The U.S. led the world last year in producing both oil and gas, federal government estimates published Monday show, even as the country committed to cutting greenhouse gas emissions.
The U.S. was the globe’s leading producer of crude oil for the third year in a row in 2015. Government estimates show that crude oil production has continued to grow across the country, from nearly 8 million barrels of oil per day in 2008 to about 15 million in 2015. The U.S. produced about 14 million barrels per day in 2014.
Thanks to the fracking boom, which unlocked previously hard-to-reach shale oil and gas, the U.S. surpassed Saudi Arabia and Russia to become the world’s leading producer of oil in 2013. The U.S. became the top natural gas producer in 2011, and has led the world in both oil and gas production together for four years in a row.
As oil prices remain low, U.S. oil production is expected to decline slightly in 2016 and 2017, falling to about 14.5 million barrels per day, the estimates show. U.S. Energy Information Administration analyst Linda Doman said the decline is not likely to mark 2015 as an all-time peak in U.S. oil production, which could pick up if and when oil prices climb again.
The uptick in crude production last year came as the U.S. helped strike the Paris Climate Agreement, which aims to keep global warming from exceeding 2 degrees C (3.6 degrees F) above pre-industrial levels. The Obama administration also killed the Keystone XL Pipeline last year, partly because the oil it would carry would worsen climate change.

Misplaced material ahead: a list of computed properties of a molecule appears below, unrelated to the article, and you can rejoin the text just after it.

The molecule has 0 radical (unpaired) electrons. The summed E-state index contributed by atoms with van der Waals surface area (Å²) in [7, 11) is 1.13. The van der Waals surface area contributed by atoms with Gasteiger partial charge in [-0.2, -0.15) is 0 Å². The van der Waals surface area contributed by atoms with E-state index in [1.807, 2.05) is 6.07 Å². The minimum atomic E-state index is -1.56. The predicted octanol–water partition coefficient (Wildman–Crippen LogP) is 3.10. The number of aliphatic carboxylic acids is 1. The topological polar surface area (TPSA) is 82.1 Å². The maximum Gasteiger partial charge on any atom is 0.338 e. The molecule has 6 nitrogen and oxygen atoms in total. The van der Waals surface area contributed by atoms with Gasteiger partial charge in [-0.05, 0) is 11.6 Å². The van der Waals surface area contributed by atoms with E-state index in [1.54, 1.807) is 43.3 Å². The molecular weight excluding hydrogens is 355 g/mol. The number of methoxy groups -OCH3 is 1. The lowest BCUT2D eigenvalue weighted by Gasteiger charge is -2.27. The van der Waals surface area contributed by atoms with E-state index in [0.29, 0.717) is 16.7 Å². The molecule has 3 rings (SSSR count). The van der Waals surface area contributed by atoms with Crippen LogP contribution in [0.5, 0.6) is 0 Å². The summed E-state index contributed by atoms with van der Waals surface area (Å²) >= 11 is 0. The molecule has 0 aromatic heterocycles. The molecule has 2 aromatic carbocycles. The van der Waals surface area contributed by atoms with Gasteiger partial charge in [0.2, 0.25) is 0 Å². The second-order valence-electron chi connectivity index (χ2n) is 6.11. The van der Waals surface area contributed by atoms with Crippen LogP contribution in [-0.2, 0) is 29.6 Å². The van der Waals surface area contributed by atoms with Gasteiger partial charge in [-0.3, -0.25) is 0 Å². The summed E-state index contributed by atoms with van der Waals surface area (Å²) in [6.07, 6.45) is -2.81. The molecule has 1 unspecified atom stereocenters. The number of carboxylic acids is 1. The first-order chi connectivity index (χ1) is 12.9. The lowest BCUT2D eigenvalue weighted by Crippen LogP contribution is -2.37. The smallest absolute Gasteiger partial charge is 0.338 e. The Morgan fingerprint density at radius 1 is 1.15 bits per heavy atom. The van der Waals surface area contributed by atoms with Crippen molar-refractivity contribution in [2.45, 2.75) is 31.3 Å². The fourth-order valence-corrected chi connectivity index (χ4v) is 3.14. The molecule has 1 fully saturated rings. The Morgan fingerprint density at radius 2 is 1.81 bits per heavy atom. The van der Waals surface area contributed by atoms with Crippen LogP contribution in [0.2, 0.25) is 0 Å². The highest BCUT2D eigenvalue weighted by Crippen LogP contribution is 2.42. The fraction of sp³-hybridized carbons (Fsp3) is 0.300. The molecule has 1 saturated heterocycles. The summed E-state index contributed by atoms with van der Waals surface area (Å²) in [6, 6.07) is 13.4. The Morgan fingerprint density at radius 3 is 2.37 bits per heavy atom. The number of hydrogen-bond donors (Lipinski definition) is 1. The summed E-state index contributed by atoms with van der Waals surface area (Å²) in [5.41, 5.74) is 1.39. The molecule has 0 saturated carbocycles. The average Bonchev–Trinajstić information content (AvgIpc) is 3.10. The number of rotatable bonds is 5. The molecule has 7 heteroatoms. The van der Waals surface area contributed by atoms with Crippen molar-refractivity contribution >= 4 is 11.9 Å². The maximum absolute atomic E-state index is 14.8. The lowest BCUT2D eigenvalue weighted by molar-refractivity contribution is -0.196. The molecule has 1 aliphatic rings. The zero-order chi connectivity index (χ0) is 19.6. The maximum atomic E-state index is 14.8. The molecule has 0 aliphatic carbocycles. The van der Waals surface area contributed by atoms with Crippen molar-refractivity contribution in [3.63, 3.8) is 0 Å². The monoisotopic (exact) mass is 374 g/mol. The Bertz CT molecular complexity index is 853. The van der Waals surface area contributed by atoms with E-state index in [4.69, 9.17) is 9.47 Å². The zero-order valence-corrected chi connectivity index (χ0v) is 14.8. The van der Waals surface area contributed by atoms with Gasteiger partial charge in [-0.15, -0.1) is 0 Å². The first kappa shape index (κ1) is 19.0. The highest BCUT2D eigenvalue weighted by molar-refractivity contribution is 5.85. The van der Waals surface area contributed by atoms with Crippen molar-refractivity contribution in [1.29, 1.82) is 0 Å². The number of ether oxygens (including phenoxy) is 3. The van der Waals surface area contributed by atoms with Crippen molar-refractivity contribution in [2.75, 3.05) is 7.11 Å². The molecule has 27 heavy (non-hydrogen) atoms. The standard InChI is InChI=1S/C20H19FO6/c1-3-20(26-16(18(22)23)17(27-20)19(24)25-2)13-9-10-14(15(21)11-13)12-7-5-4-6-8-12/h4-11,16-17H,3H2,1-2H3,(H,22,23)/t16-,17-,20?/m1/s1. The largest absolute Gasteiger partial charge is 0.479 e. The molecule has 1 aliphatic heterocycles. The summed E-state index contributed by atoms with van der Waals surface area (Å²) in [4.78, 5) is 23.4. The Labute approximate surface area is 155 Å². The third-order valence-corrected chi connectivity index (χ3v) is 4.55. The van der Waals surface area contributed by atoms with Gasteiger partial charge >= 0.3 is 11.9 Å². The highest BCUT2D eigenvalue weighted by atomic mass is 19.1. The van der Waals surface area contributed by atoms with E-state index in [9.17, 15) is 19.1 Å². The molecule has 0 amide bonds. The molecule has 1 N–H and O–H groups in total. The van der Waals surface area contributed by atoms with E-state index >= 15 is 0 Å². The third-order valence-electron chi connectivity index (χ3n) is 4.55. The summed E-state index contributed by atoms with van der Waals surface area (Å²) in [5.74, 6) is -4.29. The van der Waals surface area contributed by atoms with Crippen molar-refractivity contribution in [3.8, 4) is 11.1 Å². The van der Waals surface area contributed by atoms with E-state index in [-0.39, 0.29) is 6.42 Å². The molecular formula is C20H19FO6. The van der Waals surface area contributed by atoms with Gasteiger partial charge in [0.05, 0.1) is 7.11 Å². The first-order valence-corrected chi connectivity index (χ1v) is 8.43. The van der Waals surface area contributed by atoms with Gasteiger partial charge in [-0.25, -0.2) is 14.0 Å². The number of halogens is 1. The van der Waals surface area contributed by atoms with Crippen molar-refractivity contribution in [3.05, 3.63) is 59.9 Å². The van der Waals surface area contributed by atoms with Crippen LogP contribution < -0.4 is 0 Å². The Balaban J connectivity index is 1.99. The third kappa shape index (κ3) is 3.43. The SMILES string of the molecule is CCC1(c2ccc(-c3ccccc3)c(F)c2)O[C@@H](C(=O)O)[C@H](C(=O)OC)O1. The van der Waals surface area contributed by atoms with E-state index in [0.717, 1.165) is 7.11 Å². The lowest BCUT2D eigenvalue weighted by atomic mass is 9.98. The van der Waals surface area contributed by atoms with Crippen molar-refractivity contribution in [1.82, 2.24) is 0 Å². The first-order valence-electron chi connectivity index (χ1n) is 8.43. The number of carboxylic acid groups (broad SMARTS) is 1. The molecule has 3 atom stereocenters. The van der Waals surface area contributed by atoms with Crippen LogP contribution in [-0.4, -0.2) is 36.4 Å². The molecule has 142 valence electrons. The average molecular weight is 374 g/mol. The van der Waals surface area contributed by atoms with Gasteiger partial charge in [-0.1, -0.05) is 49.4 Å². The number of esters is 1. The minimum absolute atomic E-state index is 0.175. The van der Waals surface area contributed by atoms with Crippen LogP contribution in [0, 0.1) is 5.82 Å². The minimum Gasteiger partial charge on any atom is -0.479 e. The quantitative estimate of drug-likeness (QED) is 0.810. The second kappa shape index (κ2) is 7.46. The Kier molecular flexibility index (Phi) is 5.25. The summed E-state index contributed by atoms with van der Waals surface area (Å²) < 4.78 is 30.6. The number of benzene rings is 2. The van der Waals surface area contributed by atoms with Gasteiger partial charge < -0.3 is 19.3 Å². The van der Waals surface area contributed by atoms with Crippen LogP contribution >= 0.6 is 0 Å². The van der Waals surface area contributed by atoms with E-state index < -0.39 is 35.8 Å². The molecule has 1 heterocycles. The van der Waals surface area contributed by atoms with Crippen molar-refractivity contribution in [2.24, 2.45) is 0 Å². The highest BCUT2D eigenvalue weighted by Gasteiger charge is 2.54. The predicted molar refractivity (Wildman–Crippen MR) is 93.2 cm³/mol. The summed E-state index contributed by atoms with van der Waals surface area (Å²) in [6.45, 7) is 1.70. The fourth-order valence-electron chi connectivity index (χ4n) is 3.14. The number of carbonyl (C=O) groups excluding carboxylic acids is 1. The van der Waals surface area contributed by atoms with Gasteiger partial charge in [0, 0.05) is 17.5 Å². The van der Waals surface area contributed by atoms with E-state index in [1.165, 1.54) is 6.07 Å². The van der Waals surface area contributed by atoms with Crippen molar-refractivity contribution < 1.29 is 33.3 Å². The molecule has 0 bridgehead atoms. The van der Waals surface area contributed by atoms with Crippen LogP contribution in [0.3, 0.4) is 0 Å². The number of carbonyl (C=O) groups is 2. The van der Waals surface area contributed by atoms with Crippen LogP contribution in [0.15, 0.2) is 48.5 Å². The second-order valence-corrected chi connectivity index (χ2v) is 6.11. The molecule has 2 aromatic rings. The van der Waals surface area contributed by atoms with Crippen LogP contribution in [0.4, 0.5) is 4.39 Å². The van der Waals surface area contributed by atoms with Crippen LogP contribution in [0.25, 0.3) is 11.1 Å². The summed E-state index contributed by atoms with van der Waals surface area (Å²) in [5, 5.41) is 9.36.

Climate scientists say U.S. oil and gas production trends and the administration’s “all of the above” energy strategy, which includes encouraging fossil fuels and renewables production, don’t square well with its climate policy.
“The U.S. can lead the world in both climate action and crude oil production, but not for long,” said Jonathan Koomey, a research fellow at the Steyer-Taylor Center for Energy Policy and Finance at Stanford University. “To preserve a stable climate we need to phase out fossil fuel consumption as fast as possible, starting as soon as possible. This is why the administration’s ‘all of the above’ energy strategy is incoherent. We have to stop building new fossil fuel infrastructure and start retiring existing infrastructure.”
The White House did not respond to a request for comment on Monday.
Penn State University climate scientist Michael Mann said the U.S. must embrace renewable energy more fervently and decarbonize the economy.
“It is necessary both for avoiding catastrophic climate change and retaining our international economic competitiveness,” he said. “The good news is that we’re moving in that direction, though — as we can see with these latest numbers — the benefits of very recent climate policies enacted under the Obama administration have yet to be fully realized.”
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